Another self-driving startup got gobbled up by incumbents

Promotional image of two men standing next to an electric car.

Enlarge / Cruise CTO Kyle Vogt and Voyage CEO Oliver Cameron. (credit: Voyage)

Two weeks ago, I wrote about reports that Cruise—a self-driving venture co-owned by GM and Honda—was on the verge of buying startup Voyage. Now it’s official: Cruise is acquiring Voyage.

Voyage’s strategy was to launch its first self-driving taxi service at the Villages, a massive retirement community in Florida. The Villages is large enough that people need a car to get around, yet many of its residents are at or near the age where they can’t drive safely. The community had a speed limit of 25 miles per hour, reducing the risk that anyone would be killed if a self-driving car malfunctioned.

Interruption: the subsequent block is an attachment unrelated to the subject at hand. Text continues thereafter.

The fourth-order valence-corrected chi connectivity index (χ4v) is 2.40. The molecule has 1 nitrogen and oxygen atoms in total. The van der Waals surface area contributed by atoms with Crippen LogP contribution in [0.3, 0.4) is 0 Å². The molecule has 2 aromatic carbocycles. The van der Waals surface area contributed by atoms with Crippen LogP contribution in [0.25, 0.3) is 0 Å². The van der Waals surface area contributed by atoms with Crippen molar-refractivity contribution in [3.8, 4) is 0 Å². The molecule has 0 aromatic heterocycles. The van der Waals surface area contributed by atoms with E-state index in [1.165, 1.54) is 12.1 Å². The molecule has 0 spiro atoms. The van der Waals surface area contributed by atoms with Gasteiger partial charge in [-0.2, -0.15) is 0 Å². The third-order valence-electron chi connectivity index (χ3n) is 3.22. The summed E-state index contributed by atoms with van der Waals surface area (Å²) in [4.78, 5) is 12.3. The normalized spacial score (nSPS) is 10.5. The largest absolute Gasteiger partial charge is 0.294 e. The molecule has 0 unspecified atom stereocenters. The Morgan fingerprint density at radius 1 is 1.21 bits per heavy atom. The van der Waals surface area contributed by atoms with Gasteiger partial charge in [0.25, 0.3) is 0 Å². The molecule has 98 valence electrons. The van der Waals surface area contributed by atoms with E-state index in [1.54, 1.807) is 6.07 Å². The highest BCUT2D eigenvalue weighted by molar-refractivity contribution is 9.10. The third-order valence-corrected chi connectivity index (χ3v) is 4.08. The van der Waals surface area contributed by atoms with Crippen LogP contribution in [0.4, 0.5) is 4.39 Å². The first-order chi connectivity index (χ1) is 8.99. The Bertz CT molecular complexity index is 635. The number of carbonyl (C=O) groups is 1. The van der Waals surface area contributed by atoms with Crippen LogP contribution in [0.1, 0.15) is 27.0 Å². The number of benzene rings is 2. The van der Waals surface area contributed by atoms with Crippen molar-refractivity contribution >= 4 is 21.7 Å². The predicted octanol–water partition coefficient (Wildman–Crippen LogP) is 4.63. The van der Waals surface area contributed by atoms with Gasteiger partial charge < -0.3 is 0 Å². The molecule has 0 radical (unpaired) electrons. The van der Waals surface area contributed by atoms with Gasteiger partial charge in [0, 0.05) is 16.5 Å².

In a piece two years ago, I suggested that focusing on a relatively easy application of self-driving technology like this could allow a startup like Voyage to succeed while their larger rivals floundered. I argued that once a company like Voyage has a viable commercial service in a limited area, expanding over time to a larger area and higher speeds would be relatively easy.

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